Yet, the various traditions, rooted as they are in particular cultures and peoples, suffer from limitations. No one culture encompasses all the knowledge, wisdom, insight, moral ethos, and feeling of which man as man is capable.

Since no people or culture is sufficient to itself, it needs the influence of the mores, experience, and thought of other cultures. Though a certain pride in, and preference for, one’s own culture is proper, chauvinism turns a people in on itself, exaggerating its peculiarities, and perverting even its virtues (by isolation) into vices. As long as it is not an excuse for moral or intellectual indifference, the diversity of mankind is an opportunity for the mutual enrichment of cultures.

Man, radically incomplete as an individual, can only approach fullness through the complementarity of his fellows in a series of ascending unions that transcend first sex, then age, then blood relation, and, then finally, time and place.


The Witness of Revelation

Sacred Scripture itself bears witness to man’s fulfillment in community. In Genesis’ first account of man’s creation, we discover a curious linguistic dance of singular and plural. God says, “Let us make man in our image, after our likeness” — seemingly speaking of man in the singular; but then God says, “and let them have dominion over the fish of the sea, and over the birds of the air, and over the cattle….” Here, man becomes they; he who in his creation was one becomes many in reference to his dominion. And this warp and woof continues in what follows: “So God created man in his own image, in the image of God he created him; male and female he created them.” God creates man in the divine image and likeness, but that image cannot be fully expressed except when he becomes they.

Genesis further suggests that man’s dominion is not to be realized in the simple union of man and woman, but through its abundant fecundity. “Be fruitful and multiply, and fill the earth and subdue it.” Man is not to live as one, or even two, united in “one flesh.” Rather, he fulfills his call, his destiny, by making this union with the woman productive of many offspring. This union gives rise to the family, but it is not to end with one family. It is to give rise to many families who will fill the earth and make it their own.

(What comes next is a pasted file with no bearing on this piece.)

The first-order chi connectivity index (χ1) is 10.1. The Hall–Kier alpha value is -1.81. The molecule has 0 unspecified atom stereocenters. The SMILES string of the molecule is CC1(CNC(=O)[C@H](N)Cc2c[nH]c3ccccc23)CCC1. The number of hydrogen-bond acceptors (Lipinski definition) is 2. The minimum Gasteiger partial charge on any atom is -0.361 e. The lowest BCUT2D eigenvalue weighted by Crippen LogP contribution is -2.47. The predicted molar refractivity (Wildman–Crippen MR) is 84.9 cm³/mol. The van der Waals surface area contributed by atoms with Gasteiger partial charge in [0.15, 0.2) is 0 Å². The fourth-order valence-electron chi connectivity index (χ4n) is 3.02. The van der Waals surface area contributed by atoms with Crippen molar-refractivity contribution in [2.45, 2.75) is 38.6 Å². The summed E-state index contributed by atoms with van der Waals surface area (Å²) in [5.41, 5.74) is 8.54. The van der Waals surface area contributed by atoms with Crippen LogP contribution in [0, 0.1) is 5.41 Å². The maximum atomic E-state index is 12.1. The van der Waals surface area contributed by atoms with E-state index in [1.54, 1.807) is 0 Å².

Scripture’s account of post-lapsarian mankind is a tragedy of division. After they eat of the fruit, Adam and Eve are alienated from one another (“the woman whom thou gavest to be with me, she gave me the fruit of the tree and I ate”) and from nature (“in pain shall you bring forth children,” “cursed is the ground because of you”). Brother murders brother. The murderer flees “from the presence of the Lord” and is cut off from his own people. The pride of sin that separates men from God snaps the bonds of brotherhood; the community of mankind dissolves into a babel of tongues and peoples.

Yet, Scripture sings the counterpoint to this strain of disunity. Through the centuries, God raises up “new Adams” from whom the hope of unity springs anew: Noah, the restorer of the human race; Abraham, through whom “all the families of the earth shall bless themselves” (Genesis 12:3); Moses, by whom Israel’s tribes are united under a common law; David, under whose rule this people rises from a period of anarchy, when “there was no king in Israel, and every man did what was right in his own eyes” (Judges 21:25); and Solomon, who establishes a permanent center for the worship of the one God of heaven and earth. Yet, once again, sin divides. Solomon’s love of many women seduces him into the worship of many gods. The kingdom is divided. The northern tribes go a-whoring after the multiple gods of the nations, while Judah alone remains faithful to the House of David.